Jane Goodall: Orphan Chimps In Crisis
DTanzer16 at aol.com
DTanzer16 at aol.com
Sun Jun 15 20:19:54 EDT 2003
PLEASE CROSS POST
Subj: Jane Goodall: Orphan chimpanzees in crisis! Jane needs your help!
Date: 6/11/2003 11:36:56 PM Eastern Standard Time
From: voices-for-the-voiceless at earthlink.net
----- Original Message -----
From: Jane Goodall
Sent: Wednesday, June 11, 2003 1:09 PM
Subject: Orphan chimpanzees in crisis! Jane needs your help!
Topics: Jane Goodall JGI Worldwide Chimpanzees Roots & Shoots Africa Programs
Elsewhere in News
Infants often arrive malnourished and sickly . . .
. . . . but can regain their health under the attentive care of Tchimpounga
Photos: Shirley Glyn
Feeding time at the sanctuary
Photo: Koen Margodt
Dear JGI Friend,
We urgently need your help.
In the Republic of Congo, where the Jane Goodall Institute cares for orphan
chimpanzees who’ve lost their mothers forever to poachers, we are facing a
crisis. Every few weeks, it seems, the Congo authorities hand over another
chimpanzee to our caretakers at the sanctuary. Usually these poor infant chimps are
malnourished, injured, or sick – sometimes they’re so gaunt their ribs
protrude or they’ve lost their hair. Always, they are traumatized.
They can regain their health at the sanctuary, but it has a limited holding
capacity. With each new arrival, we come closer to the day when we’ll have to
turn away a frightened young chimp. And then we will have to turn away another,
and then another.
These orphans cannot survive in the wild – imagine leaving a two-year-old
human child alone in a big city and expecting it to survive.
Since 1992 the Tchimpounga Sanctuary has been a refuge for these victims of
the illegal, commercial bushmeat trade. The chimps at Tchimpounga sleep in
spacious enclosures and have large areas of secured forest and grasslands to roam
by day. As they explore the natural habitat together, they develop the social
skills necessary for their well-being.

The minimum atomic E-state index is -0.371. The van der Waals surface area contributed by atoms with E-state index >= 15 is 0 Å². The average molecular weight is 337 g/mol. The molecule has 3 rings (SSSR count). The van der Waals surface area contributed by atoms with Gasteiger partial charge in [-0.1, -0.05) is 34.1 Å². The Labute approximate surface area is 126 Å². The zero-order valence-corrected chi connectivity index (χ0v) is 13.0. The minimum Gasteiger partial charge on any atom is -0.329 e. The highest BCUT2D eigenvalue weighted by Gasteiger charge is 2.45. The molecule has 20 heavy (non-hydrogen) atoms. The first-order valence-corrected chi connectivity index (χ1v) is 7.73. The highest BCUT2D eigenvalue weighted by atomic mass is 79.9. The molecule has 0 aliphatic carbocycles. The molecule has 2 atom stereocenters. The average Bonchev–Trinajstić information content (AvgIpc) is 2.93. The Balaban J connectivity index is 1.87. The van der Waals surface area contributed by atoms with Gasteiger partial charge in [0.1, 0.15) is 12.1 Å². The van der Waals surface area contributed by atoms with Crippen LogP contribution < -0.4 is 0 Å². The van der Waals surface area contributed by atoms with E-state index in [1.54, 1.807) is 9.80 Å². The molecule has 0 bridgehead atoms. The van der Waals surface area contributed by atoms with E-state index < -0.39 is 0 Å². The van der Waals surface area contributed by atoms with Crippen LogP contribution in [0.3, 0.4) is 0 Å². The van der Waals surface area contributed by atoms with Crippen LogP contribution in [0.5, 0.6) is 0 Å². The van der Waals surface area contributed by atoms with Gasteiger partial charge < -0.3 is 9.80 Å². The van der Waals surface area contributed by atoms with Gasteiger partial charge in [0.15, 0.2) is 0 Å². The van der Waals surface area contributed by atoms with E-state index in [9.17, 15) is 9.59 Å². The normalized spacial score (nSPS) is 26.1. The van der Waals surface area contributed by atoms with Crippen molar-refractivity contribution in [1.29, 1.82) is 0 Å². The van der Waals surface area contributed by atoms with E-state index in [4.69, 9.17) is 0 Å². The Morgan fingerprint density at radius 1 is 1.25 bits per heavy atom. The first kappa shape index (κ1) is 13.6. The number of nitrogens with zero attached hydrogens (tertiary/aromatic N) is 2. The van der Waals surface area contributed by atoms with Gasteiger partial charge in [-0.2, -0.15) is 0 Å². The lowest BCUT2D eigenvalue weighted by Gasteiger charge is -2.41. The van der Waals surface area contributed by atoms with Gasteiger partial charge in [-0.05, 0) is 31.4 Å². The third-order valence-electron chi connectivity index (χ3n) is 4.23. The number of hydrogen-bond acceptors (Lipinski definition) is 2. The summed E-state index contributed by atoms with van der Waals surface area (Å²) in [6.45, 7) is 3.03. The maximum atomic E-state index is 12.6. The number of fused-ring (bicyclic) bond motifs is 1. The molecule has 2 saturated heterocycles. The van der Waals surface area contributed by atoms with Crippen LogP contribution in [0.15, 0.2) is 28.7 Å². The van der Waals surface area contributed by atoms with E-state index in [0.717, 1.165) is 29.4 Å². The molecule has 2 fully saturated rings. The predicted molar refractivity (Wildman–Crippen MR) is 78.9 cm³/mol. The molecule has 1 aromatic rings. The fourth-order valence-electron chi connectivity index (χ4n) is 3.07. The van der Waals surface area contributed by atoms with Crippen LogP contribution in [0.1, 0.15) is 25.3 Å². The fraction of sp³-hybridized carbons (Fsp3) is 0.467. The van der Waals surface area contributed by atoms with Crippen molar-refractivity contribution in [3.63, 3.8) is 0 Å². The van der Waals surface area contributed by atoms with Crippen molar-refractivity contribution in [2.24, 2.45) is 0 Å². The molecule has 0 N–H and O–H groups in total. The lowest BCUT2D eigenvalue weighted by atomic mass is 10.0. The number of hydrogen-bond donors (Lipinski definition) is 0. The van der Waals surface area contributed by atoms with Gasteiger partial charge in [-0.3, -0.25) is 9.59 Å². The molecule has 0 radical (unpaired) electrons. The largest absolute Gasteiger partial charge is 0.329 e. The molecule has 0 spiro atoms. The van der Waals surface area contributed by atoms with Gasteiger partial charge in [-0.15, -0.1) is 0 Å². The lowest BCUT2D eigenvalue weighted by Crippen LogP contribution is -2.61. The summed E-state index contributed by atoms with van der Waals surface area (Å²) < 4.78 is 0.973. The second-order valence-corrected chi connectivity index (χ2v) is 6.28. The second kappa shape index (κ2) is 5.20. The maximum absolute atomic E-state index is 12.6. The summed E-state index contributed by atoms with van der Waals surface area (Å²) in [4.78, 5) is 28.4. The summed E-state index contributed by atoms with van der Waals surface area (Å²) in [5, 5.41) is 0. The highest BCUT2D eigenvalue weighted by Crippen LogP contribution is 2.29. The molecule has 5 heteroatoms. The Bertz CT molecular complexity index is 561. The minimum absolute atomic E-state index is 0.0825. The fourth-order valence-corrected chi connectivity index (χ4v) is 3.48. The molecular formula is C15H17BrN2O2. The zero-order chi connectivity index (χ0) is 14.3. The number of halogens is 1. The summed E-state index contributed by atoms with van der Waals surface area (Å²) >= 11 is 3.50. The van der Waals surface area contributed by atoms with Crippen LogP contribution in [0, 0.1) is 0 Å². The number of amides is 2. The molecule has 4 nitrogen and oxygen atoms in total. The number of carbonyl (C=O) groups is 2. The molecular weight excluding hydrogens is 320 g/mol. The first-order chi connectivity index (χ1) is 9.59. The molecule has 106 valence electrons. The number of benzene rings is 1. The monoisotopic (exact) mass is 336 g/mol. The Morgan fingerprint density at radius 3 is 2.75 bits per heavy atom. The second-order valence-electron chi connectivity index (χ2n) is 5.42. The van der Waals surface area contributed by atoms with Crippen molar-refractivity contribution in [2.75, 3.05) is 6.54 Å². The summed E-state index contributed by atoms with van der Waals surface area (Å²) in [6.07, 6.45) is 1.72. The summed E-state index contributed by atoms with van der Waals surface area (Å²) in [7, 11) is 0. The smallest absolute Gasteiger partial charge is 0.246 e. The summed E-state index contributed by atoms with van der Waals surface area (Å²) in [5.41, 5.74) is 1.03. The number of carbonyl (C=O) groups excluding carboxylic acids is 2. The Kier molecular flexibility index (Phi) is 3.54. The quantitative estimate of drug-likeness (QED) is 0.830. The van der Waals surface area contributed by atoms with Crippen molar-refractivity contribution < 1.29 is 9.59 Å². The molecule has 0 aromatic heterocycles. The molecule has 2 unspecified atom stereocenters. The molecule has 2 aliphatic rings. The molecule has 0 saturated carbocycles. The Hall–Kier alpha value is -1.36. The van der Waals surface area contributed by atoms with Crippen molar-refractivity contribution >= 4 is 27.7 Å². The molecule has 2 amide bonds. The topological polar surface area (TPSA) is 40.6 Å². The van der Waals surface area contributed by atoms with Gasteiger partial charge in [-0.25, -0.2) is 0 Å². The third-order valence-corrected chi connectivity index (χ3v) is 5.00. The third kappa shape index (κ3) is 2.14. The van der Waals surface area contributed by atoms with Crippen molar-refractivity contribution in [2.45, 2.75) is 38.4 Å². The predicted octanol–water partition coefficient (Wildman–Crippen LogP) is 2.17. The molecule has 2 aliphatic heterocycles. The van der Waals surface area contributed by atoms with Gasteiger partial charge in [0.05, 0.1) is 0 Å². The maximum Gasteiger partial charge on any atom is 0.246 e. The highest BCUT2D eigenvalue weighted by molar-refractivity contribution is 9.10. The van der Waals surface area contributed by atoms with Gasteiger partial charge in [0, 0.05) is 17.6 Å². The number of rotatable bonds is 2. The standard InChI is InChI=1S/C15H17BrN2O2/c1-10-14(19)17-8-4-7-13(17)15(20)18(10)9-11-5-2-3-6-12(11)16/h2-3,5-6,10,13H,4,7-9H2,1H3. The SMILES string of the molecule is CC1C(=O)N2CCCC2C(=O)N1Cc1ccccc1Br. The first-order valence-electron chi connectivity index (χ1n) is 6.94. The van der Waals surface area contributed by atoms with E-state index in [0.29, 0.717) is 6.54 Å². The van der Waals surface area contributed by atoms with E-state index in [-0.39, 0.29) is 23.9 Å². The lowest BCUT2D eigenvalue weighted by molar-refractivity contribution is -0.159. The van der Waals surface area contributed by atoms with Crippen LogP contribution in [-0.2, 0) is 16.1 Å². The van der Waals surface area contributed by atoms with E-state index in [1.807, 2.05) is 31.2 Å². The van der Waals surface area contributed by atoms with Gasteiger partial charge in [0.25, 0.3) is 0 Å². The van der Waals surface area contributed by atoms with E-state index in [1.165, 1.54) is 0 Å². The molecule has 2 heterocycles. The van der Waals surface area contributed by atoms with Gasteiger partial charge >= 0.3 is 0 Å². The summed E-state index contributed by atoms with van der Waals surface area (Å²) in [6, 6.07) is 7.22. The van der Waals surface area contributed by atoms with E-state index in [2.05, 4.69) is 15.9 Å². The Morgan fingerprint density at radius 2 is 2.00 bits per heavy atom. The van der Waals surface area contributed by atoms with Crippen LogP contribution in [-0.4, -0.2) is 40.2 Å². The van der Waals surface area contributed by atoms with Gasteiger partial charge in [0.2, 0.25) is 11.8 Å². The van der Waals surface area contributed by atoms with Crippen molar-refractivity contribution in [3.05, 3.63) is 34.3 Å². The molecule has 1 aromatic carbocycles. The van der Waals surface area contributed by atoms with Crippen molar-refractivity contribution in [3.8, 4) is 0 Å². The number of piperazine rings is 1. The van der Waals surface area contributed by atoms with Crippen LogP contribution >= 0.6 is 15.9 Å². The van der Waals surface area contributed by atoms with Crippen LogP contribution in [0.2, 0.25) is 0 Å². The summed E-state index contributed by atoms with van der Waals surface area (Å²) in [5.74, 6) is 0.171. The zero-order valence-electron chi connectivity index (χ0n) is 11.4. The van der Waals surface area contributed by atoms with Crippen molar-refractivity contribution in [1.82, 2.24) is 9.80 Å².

Unfortunately, the sanctuary is designed to house 80 chimpanzees. Today, it
houses 115. In fact, the sanctuary has seen a 20 percent increase in its
population just in the last year.
To avoid compromising our quality of care, we desperately need to expand
Tchimpounga’s facilities. We must build another infant dormitory and erect new
solar-powered fencing to enlarge the forest enclosure. For these projects, we’re
seeking your financial help. We hope to raise $125,000 in the coming weeks.
Every gift, even small ones, will help us reach this goal.
I want to share one more point with you about Tchimpounga. Even as we operate
a sanctuary, we’re working to end the violent, illegal trade that makes it
necessary. In the communities outside the sanctuary, we conduct awareness
campaigns about the problems of eating primates (which include disease
transmission), and about the importance of conservation and biodiversity to all of us. We
also are implementing JGI’s “community-centered conservation” approach –
based on our TACARE program in Tanzania, which is funded by the European Union and
is in its ninth year. This approach means we’ll be helping to develop
sustainable livelihoods in the villages, while providing services in education and
I hope you will help us with our immediate needs at Tchimpounga. (Please
click here to support our work.) Your assistance will make such a difference for
these young chimpanzees across all those miles, these amazing creatures who had
such a tragic start to their lives.
I hope you find it in your heart to help.
Thank you for being a part of JGI’s global community of concerned
If you'd like to help, please go to:
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